Tag Archives: Celebrate

Shout Out to Michele: Five Years Strong and Counting!

7 Nov

“Friendship is unnecessary, like philosophy, like art… It has no survival value; rather it is one of those things that give value to survival.”  – C.S. Lewis

Today’s blog is dedicated to good friends, and one in particular. We all have friends—people we love and enjoy being with, but we should also have one or two best friends (spouses aside), who stand above the rest. Those are people we connect with on a deeper level, and for whom we’d go through fire if they needed us to. God has blessed me with two such friends.

The first is Lisa, who lives in Boston, my friend since we the 6th grade (nearly 40 years ago). I could write volumes about the trouble we got into (well, mostly me while she watched) when we were young and foolish (well, mostly me again).  Lisa and I can, and often do, go months without hearing from each other, but when we get together, it’s as if we never parted. I don’t see Lisa often, but she knows if she were to call me tonight and ask me to come to Boston, I’d be packed and on the road within the hour.

The other is Michele, the reason for today’s musings. If Michele and I were fighting in a battle, we’d be the ones standing back-to-back, each watching out for the other the Jonathan and David battled in the Bible. I’ve only known her for about 12 years, but whenever I read about how David was “knit to Jonathan’s soul,” I get it, because that’s how I feel about Michele. And I know she feels the same way about me because she volunteered to (and actually DID) drive me to the airport last month during a Friday afternoon rush hour. Not Dulles; Ronald Reagan. In the city. Knowing that after dropping us off she’d have to merge with the homeward-bound masses on I-95. That’s a friend.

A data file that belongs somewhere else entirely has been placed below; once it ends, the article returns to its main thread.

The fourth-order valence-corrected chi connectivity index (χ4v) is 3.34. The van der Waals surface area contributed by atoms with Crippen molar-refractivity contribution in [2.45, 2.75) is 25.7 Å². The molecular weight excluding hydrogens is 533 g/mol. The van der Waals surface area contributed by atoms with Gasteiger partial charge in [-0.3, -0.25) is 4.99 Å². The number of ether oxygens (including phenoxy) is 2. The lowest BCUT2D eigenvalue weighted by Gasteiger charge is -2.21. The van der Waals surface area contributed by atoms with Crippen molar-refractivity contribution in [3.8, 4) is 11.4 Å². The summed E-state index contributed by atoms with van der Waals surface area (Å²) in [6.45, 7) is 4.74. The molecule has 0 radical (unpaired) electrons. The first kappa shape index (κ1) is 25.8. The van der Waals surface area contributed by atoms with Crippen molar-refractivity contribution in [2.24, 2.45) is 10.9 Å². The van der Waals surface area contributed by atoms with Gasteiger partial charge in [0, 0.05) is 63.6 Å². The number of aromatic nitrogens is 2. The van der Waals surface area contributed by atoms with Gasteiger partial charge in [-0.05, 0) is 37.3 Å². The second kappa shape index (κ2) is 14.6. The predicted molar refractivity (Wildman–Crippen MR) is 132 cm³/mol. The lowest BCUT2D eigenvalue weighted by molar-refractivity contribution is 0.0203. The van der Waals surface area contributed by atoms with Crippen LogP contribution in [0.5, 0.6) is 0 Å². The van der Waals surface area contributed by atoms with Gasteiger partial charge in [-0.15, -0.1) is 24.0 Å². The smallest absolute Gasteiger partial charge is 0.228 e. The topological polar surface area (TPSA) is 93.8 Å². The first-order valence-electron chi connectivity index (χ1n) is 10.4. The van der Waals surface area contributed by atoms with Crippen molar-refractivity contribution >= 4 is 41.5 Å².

Michele, my friend

My friend, my hero.

Michele is one of the kindest people I know. She has put others before herself all her life. As long as I’ve known her, she’s never stood in the spotlight. In fact, when she sees this, her first reaction will likely be “This is ridiculous. I’m not special.”

But she is. This is a woman who has endured more than the rest of us would consider a fair share of trials and heartwrenchingly wrong turns, and nobody who knows her entire story would have faulted her if she’d turned bitter. Yet she continues to laugh, to encourage others, and give every ounce of herself away.

Michele’s capacity to love is so great, she’s practically a professional worrier because she can’t bear the thought of those she cares about to be hurt. She thinks I’m the strong one because I tend not to be a worrier, but I want to take this opportunity to say, Michele, it’s your strength, your generosity, and your courage that inspires me most.

A little over five years ago, cancer and a series of other potentially debilitating medical issues came crashing into Michele’s life. Do you know what this single mom’s biggest worry was?  That OTHER people’s lives might be impacted. Sure, she went through some serious woe-is-me times, and there were many tears, but except for those incredibly horrible down-for-the-count chemo days, she fought hard throughout those years to ensure her two teenagers’ daily routines went on as unimpeded as possible. Think about those years: weekend college visits, driving lessons, prom dresses, high school graduation, and angst and drama out the wazoo. She mommed with a vengeance and got them both off to college.